A new kind of coffee blend

Hand pour bar at the Mudhouse

I was chatting with my friend Dan at the Mudhouse, one of Charlottesville's coffee Institutions, the other day. A thought had occurred to me which seemed a bit obvious in retrospect, and as Dan is the person I know who is Most Serious About Coffee, I ask him about all my crazy coffee thoughts.

In this case, I was asking about hand-pour coffee. The question was whether people separate out the various parts of the brewing process and try them separately, so that, for example, you have three cups of coffee instead of one. The first cup represents the first 1/3 of the water that goes through the coffee grounds, the second the second 1/3, and the last the third 1/3. Dan told me that he hadn't done that with the hand pour, but it was part of his training program on espresso for new baristas. Then he gave me a sample.

The first part of the espresso shot tastes like every espresso you'll get in Italy, because italian espresso uses about 1/6 to 1/20 the water that you'll get from just about anywhere in the U.S. It's packed full of flavor, not really any bitterness. The second and third thirds don't have much flavor at all, but they do carry most of the body of the espresso, and I'm not entirely sure what makes up the body of espresso, so I'm going to have to do some research. Note to self. I'm pretty sure it's not collagen, though.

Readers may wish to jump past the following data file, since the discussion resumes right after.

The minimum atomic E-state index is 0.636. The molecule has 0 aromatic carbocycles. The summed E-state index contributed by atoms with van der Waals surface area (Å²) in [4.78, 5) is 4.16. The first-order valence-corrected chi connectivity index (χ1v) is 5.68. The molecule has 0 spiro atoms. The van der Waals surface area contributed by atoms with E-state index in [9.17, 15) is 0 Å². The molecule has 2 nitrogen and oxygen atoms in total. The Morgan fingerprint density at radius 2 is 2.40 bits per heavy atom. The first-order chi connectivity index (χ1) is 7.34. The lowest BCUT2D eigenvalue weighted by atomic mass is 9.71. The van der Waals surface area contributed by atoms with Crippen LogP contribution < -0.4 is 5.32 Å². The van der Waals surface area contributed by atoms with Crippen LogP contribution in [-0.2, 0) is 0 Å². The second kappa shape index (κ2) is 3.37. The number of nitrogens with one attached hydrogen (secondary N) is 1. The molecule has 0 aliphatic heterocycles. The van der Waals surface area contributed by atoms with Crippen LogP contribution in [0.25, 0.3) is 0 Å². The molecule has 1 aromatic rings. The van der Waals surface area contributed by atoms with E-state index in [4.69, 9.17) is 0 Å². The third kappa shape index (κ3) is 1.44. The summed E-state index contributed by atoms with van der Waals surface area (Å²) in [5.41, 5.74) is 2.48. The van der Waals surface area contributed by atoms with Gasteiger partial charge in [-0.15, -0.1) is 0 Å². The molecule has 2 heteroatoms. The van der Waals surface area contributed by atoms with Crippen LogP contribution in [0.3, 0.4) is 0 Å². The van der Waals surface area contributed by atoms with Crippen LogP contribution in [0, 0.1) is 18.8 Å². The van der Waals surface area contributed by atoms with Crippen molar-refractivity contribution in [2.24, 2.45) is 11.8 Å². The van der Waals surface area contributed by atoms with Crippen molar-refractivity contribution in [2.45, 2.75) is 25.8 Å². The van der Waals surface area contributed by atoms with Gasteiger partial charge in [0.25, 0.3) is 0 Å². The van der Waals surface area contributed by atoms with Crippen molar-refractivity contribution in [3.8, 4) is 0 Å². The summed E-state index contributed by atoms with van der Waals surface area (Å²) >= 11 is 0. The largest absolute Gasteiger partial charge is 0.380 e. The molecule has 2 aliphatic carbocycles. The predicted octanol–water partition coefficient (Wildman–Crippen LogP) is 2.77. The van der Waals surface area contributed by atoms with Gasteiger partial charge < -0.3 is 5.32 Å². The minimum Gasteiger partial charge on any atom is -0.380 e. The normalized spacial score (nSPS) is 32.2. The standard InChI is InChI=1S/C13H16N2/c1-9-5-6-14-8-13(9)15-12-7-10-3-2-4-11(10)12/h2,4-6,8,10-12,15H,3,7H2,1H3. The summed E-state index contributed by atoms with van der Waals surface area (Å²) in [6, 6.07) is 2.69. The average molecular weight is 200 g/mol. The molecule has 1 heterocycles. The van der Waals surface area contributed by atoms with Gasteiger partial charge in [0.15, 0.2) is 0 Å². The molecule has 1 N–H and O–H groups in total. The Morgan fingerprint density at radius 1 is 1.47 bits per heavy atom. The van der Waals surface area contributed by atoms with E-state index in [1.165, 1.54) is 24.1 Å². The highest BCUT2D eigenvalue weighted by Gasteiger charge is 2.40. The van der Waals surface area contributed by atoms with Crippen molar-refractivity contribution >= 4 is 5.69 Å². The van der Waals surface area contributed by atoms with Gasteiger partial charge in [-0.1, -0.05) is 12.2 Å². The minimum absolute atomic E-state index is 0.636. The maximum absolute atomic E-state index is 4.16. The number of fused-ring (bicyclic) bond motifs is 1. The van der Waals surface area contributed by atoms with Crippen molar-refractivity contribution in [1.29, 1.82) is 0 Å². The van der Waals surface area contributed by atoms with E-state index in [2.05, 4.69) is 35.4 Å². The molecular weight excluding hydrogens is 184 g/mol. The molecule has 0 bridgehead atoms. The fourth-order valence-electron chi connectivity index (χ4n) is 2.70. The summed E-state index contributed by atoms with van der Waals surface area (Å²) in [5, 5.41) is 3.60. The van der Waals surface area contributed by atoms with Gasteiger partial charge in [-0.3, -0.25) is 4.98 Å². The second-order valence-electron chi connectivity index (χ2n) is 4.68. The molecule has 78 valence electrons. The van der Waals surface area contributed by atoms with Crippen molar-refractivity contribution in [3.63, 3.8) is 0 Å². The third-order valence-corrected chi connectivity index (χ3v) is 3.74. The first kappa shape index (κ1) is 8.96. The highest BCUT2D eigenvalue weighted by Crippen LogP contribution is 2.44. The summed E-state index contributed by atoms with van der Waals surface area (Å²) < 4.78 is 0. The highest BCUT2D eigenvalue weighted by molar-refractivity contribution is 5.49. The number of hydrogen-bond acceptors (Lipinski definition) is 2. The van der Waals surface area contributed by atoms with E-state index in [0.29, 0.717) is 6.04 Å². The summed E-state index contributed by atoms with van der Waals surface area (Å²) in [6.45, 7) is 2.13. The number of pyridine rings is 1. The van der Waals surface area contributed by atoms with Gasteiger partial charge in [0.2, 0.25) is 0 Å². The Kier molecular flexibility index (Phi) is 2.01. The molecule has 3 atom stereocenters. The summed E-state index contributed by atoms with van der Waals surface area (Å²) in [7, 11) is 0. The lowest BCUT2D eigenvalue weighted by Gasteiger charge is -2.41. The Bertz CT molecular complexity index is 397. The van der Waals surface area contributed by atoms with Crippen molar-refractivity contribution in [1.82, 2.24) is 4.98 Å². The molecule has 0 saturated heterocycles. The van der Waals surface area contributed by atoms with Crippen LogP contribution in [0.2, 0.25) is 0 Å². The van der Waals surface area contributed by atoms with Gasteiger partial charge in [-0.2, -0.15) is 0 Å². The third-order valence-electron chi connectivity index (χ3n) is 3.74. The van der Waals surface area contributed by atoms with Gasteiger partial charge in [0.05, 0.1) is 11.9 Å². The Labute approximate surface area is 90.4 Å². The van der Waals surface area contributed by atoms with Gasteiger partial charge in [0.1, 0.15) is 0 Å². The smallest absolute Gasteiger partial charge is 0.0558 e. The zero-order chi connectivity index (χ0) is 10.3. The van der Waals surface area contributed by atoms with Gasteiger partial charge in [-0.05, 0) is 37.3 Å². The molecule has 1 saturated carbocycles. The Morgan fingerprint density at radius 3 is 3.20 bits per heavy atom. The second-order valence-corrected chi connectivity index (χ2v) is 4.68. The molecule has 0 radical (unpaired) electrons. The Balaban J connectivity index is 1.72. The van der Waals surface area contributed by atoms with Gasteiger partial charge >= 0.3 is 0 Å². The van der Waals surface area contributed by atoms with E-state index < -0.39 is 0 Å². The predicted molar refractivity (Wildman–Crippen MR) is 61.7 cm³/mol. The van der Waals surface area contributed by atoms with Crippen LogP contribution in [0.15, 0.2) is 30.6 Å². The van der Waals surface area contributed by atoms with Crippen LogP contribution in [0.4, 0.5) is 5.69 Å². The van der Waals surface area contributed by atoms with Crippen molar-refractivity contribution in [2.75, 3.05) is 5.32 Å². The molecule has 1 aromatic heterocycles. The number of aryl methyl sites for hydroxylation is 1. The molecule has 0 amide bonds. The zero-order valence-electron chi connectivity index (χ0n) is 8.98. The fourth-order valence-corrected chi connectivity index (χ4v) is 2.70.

Right now, in artisanal coffee circles, hand-pour coffee is one of the darling techniques, because it allows for a lot of control and you can get a coffee cup full of flavor and nuance in a way that is different from all of the other techniques. It's not a replacement for other coffee brewing methods, naturally, it's just a way of tasting coffee very differently from what you'd get in, say, a French Press. It's especially good for single origin coffees, where you want to know all the nuances of a particular bean.

To hand-pour coffee, you essentially have a filter with ground coffee above a cup. You pour some hot water over the ground coffee, and coffee fills the cup. Very simple method, lots of things to do to get it right.

Here's what I can imagine: divide the hand-pour process into 10 equal pours. Call the resulting parts of the coffee "slices 1 to 10". If some were really, really serious about coffee experimentation, I could see that person saying "For this bean, you want to use slices 2-4, 7, and 9. For that blend, 1-3, 5-8" and so on. Take out the parts of the extraction that don't work for that bean to enhance or reduce whatever aspects aren't right. Of course, just like my explanation of the hand-pour process, if something like that would work it would be much more involved to get it right. 

Even more so, a very fast, very meticulous, essentially crazy person might brew slices of different single-origin coffees and blend them together into a single super cup. Such a coffee would either be: a) indistinguishable from other coffees; or b) the most amazing coffee ever. Either way, it would be terribly expensive to do right. Still, fun to imagine.